When a journalist says some grand thing has been happening since year y, you should immediately ask: “why year y in particular?”  Again, here’s how the article opens:
For almost a decade, transit ridership has declined across Southern California despite enormous and costly efforts by top transportation officials to entice people out of their cars and onto buses and trains.
Why “almost a decade”?  Why not just a decade?  Because if you compared 2015 to 2005 instead of 2006, ridership wouldn’t be down, and the authors wouldn’t have a story.

Sure, ridership is down 10% since 2006. But it’s up since 2011 and way up since 2004.  Want to talk about the grand sweep of history?  Nelson says that ridership is lower than it was 30 years ago, which sounds terrible, but it’s higher than it was 25 years ago!
Indeed, you can create any story about ridership you want simply by choosing a "starting year" on the graph above: "This “arbitrary starting year” trick is a very common in misleading journalism. Be suspicious whenever you see a single past year is cited as a point of comparison."

I completely understand the pressure for journalists to create a neat "story" that will generate all-important page views; as a commenter on Walker's blog says, "part of the problem with journalism is that you want to have a snappy headline. 'Transit Ridership Goes up and Down' won’t do it." However, journalists do a disservice when they use tricks such as the ones Walker identifies to exaggerate, or even fabricate, stories such as these. This is especially true of something as politically polarizing and as poorly understood as public transportation. Maybe it's another reason why journalism should come with warning labels.

In a second post, Walker takes issue with the same LA Times article for its apparent assumption that short-term ridership is the only worthwhile measurement of a transit system's success. In a third post, Walker picks apart a post by anti-transit extremist Randal O'Toole regarding LA's ridership decline; anybody who wants to understand why I, as a transportation planning professional, have very little respect or use for O'Toole and his screeds should read it.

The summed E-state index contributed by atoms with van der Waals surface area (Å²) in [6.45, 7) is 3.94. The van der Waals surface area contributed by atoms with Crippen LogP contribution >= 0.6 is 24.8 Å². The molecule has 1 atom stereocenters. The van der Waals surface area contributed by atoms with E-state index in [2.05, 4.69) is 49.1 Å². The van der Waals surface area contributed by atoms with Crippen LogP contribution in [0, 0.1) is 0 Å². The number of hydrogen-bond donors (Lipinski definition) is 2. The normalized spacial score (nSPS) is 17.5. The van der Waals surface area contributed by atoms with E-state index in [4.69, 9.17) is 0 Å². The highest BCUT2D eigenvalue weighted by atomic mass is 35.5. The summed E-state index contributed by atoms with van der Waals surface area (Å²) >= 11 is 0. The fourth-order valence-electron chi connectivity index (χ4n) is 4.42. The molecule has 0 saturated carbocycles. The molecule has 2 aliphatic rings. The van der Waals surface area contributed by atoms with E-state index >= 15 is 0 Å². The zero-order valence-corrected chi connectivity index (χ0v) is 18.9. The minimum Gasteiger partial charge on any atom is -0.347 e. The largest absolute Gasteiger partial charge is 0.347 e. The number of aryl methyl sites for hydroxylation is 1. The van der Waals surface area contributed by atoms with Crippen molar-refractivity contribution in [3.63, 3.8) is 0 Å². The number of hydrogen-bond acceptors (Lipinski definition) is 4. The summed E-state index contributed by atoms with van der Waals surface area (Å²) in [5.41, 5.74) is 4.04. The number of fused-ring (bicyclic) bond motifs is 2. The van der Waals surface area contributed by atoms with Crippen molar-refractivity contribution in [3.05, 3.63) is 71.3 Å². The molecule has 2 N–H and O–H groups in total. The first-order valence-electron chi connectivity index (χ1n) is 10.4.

Thursday, January 21, 2016

College football stadiums I've visited

Since I'm still not ready for college football season to be over, I decided to make a list of all the FBS college football stadiums I've attended games in. (Hey, if I can do it for countries, I can also do it for stadiums!)
A strikethrough means that the stadium no longer exists or is no longer in use. An asterisk (*) means that the stadium has been expanded or renovated since I've visited.

Alamodome, San Antonio TX (UTSA Roadrunners)
Amon Carter Stadium*, Fort Worth TX (TCU Horned Frogs, Armed Forces Bowl)
Apogee Stadium, Denton TX (North Texas Mean Green)
Astrodome, Houston TX (Houston Cougars, Houston Bowl)
Brighthouse Networks Stadium, Orlando FL (Central Florida Golden Knights)
Cajun Field, Lafayette LA (Louisiana-Lafayette Ragin' Cajuns)
Cotton Bowl, Dallas TX (Texas Longhorns/Oklahoma Sooners)
Darrell K Royal - Texas Memorial Stadium*, Austin TX (Texas Longhorns)
Dowdy-Ficklen Stadium*, Greenville NC (East Carolina Pirates)
Fouts Field, Denton TX (North Texas Mean Green)
Georgia Dome, Atlanta GA (Peach Bowl)
Gerald J. Ford Stadium, Highland Park TX (SMU Mustangs)
Hughes Stadium, Fort Collins CO (Colorado State Rams)
Kyle Field*, College Station TX (Texas A&M Aggies)
Liberty Bowl, Memphis TN (Liberty Bowl)
Michie Stadium, West Point NY (Army Black Knights)
NRG (Reliant) Stadium, Houston TX (Houston Cougars, Rice Owls, Texas Bowl)
Gaylord Family Oklahoma Memorial Stadium*, Norman OK (Oklahoma Sooners)
Rice Stadium, Houston TX (Rice Owls)
Robertson Stadium, Houston TX (Houston Cougars)
Rose Bowl, Pasadena CA (UCLA Bruins)
Superdome, New Orleans LA (Tulane Green Wave, New Orleans Bowl)
TDECU Stadium, Houston TX (Houston Cougars)
Tiger Stadium, Baton Rouge LA (Louisiana State Tigers)

Although it does stretch from stadiums in Florida to New York to Los Angeles, this is really not that long of a list, all things considered. Between 128 FBS teams, neutral site stadiums and bowl stadiums, there are probably somewhere around 150 stadiums where top-level college football is played on a regular basis. I've visited 24, and three of those no longer exist or are operation. Furthermore, several of these venues have been extensively renovated since I last visited them; A&M's Kyle Field and TCU's Amon Carter Stadium are essentially different structures today than when I was last there. As much of a college football fan as I am, I need to make more roadtrips.